The White Castle name and brand is one that’s long been synonymous with classic fast food for Ohioans. It was on June 3, 1929, that Columbus opened its first White Castle restaurant, and within five years, the chain’s success in our state would lead owner Edgar Waldo “Billy” Ingram to move his company’s headquarters to Columbus for good. Located at 49 S. Front Street, the building has since been removed to make way for construction of the Ohio State Office Building–but its early contribution to White Castle’s popularity in central Ohio, as well as the city’s central location to the company’s operation, were key in making Ohio’s capital likewise the “Hamburger Capital of the World.”
Originally founded as the White Castle System of Eating Houses Corporation in Wichita, Kansas, in 1921, the company was formally incorporated in 1924, the same year Billy Ingram and co-founder Walter Anderson opened their first restaurant outside of Wichita. The staple of the White Castle menu was a small hamburger (now widely called the “slider”) served on a bun with grilled onions. From the beginning, White Castle established a model for the chain restaurant, creating a standard of uniformity among its many locations in terms of restaurant look and operations, food preparation, and employee appearance.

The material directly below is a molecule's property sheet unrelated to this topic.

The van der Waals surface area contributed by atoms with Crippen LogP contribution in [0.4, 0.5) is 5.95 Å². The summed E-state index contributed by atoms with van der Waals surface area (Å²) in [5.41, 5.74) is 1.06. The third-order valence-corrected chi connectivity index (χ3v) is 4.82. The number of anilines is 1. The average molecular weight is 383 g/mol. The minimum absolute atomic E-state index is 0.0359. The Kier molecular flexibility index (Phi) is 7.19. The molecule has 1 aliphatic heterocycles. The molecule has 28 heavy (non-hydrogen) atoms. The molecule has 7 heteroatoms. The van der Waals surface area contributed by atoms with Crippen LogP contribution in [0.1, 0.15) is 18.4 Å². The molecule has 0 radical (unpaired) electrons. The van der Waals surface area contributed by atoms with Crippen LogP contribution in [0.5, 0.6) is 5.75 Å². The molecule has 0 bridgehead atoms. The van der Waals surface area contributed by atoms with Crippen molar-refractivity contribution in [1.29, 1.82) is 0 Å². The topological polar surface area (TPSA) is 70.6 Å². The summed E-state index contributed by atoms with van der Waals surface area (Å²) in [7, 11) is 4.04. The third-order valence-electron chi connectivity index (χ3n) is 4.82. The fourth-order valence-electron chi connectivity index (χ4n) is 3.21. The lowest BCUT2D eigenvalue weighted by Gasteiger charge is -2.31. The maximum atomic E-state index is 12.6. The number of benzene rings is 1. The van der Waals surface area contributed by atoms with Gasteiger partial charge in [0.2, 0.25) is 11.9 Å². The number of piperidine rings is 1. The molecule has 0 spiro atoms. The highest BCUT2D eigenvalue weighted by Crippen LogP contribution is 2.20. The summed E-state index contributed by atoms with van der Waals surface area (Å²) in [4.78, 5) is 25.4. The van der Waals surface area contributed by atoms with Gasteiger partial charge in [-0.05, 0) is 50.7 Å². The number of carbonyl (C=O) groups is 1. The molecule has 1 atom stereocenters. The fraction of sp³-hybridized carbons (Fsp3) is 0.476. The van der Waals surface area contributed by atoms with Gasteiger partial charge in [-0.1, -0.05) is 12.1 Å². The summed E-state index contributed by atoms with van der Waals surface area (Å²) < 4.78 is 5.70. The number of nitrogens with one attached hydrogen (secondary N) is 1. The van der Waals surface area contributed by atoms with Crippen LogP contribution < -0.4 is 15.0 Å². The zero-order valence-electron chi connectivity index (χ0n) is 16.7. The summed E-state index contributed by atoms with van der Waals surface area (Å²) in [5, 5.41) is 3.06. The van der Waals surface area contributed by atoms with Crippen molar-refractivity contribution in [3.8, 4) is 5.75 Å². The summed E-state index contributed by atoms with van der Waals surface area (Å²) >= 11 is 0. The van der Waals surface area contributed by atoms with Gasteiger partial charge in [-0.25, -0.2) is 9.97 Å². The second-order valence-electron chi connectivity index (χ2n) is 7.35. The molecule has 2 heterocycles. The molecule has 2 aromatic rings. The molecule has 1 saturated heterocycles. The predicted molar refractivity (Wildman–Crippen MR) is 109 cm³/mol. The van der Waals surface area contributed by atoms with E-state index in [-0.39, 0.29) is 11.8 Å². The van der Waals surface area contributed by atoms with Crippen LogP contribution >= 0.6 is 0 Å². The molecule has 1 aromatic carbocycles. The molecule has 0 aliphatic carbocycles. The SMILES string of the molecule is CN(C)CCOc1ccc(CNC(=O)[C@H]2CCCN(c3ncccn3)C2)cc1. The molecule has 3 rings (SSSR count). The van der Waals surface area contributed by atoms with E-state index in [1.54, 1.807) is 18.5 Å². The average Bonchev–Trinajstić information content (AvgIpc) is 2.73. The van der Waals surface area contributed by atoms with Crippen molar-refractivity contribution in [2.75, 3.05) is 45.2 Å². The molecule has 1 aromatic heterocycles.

Other major White Castle innovations included the use of newspaper coupons to encourage customers to visit and try the company’s offerings; free hand-outs such as score pads for bridge, golf, and bowling, all containing advertisements for White Castle and a listing of locations; and advertising to housewives, including posters and menu books, which emphasized the convenience and wholesome quality of the restaurant.
Today, the Ingram family still owns White Castle System, Inc. The company has continued to expand its scope, opening additional restaurants and introducing frozen, microwavable hamburgers to grocery stores. The Ohio History Connection houses the White Castle Corporate Archives, and has a number of resources available including finding aids to the collection, a digital collection on Ohio Memory, additional blogs posts and more. Learn more about this Ohio institution as we celebrate their long history with our state!
Thanks to Lily Birkhimer, Digital Projects Coordinator at the Ohio History Connection, for this week’s post!